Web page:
Threats and cyberattacks in 2022Posted on: , by :
This February 2022, the SIC magazine, specialized in cybersecurity management, information security and privacy, has launched an issue dedicated to the evolution of cyberattacks in 2022.
Unfortunately, as Lorena Boix Alonso, Director of Digital Society, Confidence and Cybersecurity, comments, “attacks on critical infrastructures are expected to intensify, particularly on supply chains (in software) and via ransomware, with more diverse extortion methods.” In this way, cybersecurity protection has become key to the design of global policies. During the speech of the President of the European Commission, Ursula von der Leyen at the end of last year 2021, she already highlighted the importance of having a European cyber defense policy since “we cannot talk about defense without talking about cyber security”.
This issue of the SIC magazine collects opinions from very different profiles, from senior officials of the European Central Bank, the European Cybercrime Center (EC3) – EUROPOL or the United Nations. It also gives a voice to relevant international actors, public authorities, the State Attorney General’s Office, regional entities, as well as associations and analysts, research centers and laboratories, and industry representatives.
Miguel Rego, Director General of Funditec, has had the opportunity to participate in this edition and present his point of view:
The concept of “work from anywhere” (WPA-Work From Anyware) has gone from being a temporary measure in response to the pandemic to being a permanent strategy, and this situation will continue to create many opportunities for attackers in 2022. This year we will see an increase in multifaceted extortion cases based on ransomware, especially in the health sector, and criminals will intensify the use of new tactics, such as recruiting insiders within the targets or increasing the level of punishment for those who hire negotiating companies to reduce the amount to be paid. The extortion will also be extended to companies in the attacked supply chain that have had to share information with him. Apart from ransomware, another cyber threat that will continue to concern us will be the shortage of cyber-talent. Until AI and “machine learning” allow cybersecurity systems to have the autonomous capacity to respond, we will continue to need a huge volume of engineers, analysts, consultants and operators to manage all the complexity deployed. Now, more than ever, cybersecurity “upskilling” and “reskilling” programs are essential to generate the critical mass of employees needed by the entire cybersecurity value chain. Of course all this, and that employers know how to offer attractive conditions to capture that talent that is so essential for their digital survival”.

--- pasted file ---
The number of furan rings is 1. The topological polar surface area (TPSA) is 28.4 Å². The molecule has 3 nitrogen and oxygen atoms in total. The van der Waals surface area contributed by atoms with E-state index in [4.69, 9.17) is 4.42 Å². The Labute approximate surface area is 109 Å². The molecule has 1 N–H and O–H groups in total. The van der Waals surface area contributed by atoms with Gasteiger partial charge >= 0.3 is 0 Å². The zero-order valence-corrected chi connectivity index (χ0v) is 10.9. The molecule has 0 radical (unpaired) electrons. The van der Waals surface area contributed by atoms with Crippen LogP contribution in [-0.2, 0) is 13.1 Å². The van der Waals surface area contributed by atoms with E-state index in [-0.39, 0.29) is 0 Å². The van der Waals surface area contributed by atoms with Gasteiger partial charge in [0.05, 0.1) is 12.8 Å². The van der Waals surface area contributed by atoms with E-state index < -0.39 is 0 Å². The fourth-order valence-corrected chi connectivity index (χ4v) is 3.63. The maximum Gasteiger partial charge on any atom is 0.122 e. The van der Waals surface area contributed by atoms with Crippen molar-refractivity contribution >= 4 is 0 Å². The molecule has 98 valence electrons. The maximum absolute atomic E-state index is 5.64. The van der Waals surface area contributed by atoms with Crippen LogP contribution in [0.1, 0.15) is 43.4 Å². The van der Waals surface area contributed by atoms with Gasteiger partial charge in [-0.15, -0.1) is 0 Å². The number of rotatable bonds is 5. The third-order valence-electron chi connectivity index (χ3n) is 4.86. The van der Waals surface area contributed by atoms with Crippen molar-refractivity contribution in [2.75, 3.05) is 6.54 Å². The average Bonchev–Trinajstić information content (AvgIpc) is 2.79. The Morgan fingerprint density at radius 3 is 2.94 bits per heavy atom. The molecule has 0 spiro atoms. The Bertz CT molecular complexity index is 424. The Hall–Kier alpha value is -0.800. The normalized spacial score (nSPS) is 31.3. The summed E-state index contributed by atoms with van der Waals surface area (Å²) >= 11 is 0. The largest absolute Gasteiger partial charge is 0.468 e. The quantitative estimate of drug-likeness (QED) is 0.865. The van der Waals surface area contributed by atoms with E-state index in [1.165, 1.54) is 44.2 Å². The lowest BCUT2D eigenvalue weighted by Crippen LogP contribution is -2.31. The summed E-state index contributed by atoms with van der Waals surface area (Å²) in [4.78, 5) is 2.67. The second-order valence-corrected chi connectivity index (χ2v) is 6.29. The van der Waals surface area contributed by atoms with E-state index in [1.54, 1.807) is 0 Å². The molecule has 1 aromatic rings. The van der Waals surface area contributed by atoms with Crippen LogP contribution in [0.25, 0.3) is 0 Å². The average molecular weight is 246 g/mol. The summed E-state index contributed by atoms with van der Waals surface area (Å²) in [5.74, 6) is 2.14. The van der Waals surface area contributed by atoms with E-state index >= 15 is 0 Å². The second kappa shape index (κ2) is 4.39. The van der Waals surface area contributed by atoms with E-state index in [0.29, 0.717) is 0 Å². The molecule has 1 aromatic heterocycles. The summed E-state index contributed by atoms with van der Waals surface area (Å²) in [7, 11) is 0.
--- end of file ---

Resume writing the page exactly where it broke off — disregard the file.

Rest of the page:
Here you can find the issue.